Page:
Dynasty Draft Profile: Paul Perkins April 8, 2016  |  Rich Hribar


Measurables

FY AgeHeightWeightArmHand
21.17020831 5/89
40YDVertBroad20YSS3Cone
4.5432124n/an/a

Career Production

YearAgeGmRuAttRuYdRuTDRecReYdReTD
201319.1131345736242960
201420.11325015729262012
201521.113237134314302421




UCLA has been long removed from consistently funneling NFL offensive talent through their system, but Paul Perkins has been one of their most productive players since the turn of the century. After redshirting in 2012 and a year of being a backup, Perkins thrust onto the scene in 2014 with 1,773 yards from scrimmage. His 1,572 rushing yards as a junior were the second most in school history. He followed that season up with another 1,585 yards from scrimmage and 15 touchdown season this past year before declaring early for the NFL draft.

Despite putting up strong counting stats, Perkins lacked high-end efficiency compared to other backs across the country. Just 39.7 percent of his carries went for five yards or longer, which ranked 60th of the 155 backs to have 100 or more carries on the season. The lack of consistently good runs is an issue when you consider that Perkins is essentially a complete spread back. Per Pro Football Focus, all but five of Perkins’ rushing attempts this past season came from shotgun or the pistol.

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At the combine and his pro day, Perkins chose not to participate in agility drills. Of the drills he did take part in, the only area where he measured in the top third of percentiles for running backs was the broad jump. Combining his lackluster physical profile with his undersized frame, Perkins registers in the 28th percentile measured against NFL running backs athletically per Three Sigma Athlete.

Pulling up comparisons for Perkins through an objective lens of physical profile and final season production and you can totally see why Perkins profiles as an ancillary back for an offense on top of the way he was used in college.

 

PlayerYearPickAgeHtWt40YDVertBroadRuAtt/GmRuYD/GmRuTD/GmRec/Gm
Shane Vereen20115621.8702104.493411519.397.31.11.8
Bilal Powell201112622.2712074.5234.7117.519.1117.10.91.5
Dan Herron201219122.8702134.573511716.688.81.21.5
Storm Johnson201422222.5722094.6035.511816.487.61.12.3
Paul Perkins2016TBD21.1702084.543212418.2103.31.12.3

There’s a little meat on the bone here as both Vereen (three) and Powell (two) have combined for five top-36 PPR scoring seasons over their careers, but just one top-24 one. Of the entire group of cohorts, only Powell in 2013 topped the 150 carry mark in a single season and on average 59 percent of the group’s fantasy output has come from receiving production per season.

Perkins is fairly scheme dependent as a runner because of his subpar size and athletic profile. He doesn’t generate power through sizable defenders and needs a high dose of outside zone runs where he has the freedom to pick his point of attack. Although he skipped those aforementioned agility drills, it’s probable that he could’ve done well in them as Perkins has some of the best subjective footwork in this class and arguably the best jump cut in this class. An “in space” back is where Perkins shines the brightest as he can showcase his pass catching ability and elusiveness.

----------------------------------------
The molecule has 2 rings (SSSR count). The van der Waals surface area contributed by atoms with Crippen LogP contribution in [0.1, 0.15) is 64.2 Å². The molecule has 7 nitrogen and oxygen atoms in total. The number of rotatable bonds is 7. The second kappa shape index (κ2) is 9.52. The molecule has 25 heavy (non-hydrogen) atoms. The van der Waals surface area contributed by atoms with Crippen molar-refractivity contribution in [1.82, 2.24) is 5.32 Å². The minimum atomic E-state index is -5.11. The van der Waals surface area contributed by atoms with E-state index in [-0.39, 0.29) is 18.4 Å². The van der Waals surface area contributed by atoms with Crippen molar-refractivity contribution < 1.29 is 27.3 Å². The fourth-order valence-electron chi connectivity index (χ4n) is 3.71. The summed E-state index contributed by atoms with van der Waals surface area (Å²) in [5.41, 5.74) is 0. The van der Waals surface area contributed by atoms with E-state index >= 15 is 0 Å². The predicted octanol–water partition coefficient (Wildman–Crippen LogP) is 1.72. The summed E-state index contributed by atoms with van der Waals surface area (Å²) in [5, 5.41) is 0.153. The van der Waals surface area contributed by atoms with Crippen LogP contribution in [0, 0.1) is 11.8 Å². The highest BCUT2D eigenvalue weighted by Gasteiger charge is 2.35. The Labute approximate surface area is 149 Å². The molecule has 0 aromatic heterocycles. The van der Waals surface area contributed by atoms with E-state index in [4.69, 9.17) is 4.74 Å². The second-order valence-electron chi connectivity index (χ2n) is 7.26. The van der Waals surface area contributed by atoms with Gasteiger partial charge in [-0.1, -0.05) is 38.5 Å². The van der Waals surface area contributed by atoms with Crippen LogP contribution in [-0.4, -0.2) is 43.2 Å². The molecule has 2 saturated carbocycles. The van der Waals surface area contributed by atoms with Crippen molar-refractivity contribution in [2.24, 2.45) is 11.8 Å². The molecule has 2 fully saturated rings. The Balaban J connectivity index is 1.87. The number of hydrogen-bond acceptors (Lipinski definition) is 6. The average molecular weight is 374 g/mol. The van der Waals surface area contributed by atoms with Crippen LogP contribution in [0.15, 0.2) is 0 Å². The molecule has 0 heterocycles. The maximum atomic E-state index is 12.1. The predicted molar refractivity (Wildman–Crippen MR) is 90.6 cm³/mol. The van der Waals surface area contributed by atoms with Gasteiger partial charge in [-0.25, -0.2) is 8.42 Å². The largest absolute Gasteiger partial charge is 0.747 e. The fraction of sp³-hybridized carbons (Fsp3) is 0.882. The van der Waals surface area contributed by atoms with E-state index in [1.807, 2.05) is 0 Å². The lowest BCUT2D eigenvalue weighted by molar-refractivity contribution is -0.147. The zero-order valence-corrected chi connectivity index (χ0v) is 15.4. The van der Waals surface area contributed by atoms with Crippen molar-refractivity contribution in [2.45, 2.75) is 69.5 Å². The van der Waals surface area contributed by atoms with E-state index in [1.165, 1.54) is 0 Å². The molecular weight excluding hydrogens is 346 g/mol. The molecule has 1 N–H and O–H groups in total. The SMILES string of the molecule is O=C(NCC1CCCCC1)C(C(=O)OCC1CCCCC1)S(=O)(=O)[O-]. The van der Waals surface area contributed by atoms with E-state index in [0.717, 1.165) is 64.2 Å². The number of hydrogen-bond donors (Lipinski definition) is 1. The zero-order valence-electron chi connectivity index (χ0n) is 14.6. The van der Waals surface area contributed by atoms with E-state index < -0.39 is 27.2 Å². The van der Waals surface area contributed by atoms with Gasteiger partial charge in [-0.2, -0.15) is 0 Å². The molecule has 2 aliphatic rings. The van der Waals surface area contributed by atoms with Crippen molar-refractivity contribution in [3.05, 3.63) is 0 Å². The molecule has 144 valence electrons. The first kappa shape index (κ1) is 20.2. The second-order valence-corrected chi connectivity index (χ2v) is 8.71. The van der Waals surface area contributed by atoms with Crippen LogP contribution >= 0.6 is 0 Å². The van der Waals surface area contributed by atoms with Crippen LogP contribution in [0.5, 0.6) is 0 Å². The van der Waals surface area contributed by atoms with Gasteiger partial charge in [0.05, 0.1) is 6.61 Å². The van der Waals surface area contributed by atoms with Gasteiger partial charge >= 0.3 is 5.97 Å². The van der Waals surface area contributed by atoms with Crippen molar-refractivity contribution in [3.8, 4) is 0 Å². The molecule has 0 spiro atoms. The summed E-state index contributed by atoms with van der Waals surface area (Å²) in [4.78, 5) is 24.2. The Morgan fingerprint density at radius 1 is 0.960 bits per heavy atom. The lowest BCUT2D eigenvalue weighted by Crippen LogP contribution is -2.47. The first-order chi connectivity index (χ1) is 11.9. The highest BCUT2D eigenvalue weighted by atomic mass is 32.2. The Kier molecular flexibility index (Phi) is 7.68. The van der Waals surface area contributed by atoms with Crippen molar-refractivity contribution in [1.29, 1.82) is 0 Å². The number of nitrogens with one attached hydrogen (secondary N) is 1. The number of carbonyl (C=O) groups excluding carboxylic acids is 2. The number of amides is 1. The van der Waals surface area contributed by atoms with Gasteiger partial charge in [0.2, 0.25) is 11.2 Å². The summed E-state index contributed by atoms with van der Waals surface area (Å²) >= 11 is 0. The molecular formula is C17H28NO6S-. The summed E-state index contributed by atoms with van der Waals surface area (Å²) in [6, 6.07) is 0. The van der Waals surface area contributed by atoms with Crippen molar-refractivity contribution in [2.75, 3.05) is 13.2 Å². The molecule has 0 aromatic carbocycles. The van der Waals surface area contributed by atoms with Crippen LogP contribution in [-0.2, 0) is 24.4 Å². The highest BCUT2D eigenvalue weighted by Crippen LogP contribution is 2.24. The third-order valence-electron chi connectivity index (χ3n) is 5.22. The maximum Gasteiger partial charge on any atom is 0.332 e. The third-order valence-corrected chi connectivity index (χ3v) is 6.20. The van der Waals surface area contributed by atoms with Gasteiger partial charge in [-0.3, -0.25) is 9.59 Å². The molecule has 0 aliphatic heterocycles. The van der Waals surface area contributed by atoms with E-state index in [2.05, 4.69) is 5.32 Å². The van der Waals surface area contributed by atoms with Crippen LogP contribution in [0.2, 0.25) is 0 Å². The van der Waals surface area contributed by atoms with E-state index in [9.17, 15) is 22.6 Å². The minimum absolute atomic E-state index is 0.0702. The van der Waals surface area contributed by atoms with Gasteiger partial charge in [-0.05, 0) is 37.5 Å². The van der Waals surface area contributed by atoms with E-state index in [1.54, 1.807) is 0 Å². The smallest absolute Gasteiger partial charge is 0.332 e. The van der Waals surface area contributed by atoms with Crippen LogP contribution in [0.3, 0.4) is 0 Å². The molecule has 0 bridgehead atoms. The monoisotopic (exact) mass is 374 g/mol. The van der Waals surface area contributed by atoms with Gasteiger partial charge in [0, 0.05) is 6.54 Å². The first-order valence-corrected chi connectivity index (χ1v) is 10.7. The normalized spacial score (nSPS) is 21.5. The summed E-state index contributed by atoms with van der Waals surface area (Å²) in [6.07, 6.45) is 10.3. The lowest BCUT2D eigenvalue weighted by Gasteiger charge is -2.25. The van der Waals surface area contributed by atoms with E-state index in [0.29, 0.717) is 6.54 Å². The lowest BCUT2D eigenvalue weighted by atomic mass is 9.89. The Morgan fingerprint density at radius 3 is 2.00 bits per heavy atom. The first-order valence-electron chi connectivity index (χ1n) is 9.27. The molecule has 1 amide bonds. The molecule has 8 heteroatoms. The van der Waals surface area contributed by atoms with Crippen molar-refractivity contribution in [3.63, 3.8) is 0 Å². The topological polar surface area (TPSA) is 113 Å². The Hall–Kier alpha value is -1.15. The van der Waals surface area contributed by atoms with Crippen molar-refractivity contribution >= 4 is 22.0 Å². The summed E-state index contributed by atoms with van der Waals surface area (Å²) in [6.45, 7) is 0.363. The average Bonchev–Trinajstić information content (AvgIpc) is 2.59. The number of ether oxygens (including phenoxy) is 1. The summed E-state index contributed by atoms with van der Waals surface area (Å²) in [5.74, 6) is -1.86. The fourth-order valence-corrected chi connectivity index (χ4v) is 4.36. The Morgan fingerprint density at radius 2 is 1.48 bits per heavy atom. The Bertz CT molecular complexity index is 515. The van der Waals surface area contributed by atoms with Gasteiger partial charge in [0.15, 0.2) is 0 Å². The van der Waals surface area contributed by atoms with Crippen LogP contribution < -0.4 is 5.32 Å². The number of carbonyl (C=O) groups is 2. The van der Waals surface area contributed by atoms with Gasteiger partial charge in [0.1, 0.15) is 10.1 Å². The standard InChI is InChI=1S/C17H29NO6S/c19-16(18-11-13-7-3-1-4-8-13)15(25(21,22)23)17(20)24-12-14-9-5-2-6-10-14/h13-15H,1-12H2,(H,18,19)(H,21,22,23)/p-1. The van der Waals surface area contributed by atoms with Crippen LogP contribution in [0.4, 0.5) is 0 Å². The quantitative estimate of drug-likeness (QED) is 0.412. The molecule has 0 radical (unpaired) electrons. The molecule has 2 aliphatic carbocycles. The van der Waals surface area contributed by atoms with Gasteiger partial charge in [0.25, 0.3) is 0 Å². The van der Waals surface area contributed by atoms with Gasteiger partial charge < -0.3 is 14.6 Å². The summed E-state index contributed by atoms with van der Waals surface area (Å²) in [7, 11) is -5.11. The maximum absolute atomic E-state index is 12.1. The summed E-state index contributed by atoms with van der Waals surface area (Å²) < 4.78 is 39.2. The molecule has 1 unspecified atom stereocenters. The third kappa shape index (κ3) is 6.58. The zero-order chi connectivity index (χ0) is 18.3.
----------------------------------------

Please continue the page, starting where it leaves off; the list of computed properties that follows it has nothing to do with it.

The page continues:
Perkins doesn’t struggle to create yardage on his own, but as mentioned in the open, he lacks the long speed to outrun defenders once he creates that separation. That’s not a death knell to his future outlook, but his pass catching ability and elusiveness in small areas do mask the fact that he’s a one gear runner, which could be problematic for him at the next level.

One gear runners do struggle in creating long, productive careers for themselves consistently in the NFL, but at least Perkins does have that pass catching ability in his back pocket as compensation. He did a lot of work out of the backfield, catching 80 passes over the past three seasons, the most for a Bruins back over the duration of his career.

 




His lack of desirable size shows up in pass protection as well, as he allowed 10 pressures on just 105 attempts in protection per Pro Football Focus, only better than Tyler Ervin of backs available in this class.

Perkins is a pretty clear cut evaluation in my opinion and the type of player that I believe is a trap in real and fantasy football if you’re committing high capital investment into acquiring him. While it’s easy to get lured into him aesthetically from making defenders miss in space and catching the football, the highest probability in his range of outcomes for NFL success is a productive committee back, something that is completely replaceable on a real and fantasy level.

The good news is that his current Dynasty ADP for rookie drafts is sitting right at 20th overall, something that isn’t going to break the bank on your end if you’re interested in his services and believe that he’s more, but still above players I would rather roster such as Malcolm Mitchell and Keyarris Garrett. If I’m looking to add an in space back as an arbitrage to Perkins, you can make a play for Wendell Smallwood or Tyler Ervin much later or take a shot on higher all-encompassing backs such as Keith Marshall or Daniel Lasco with less production but more projectable physical upside.

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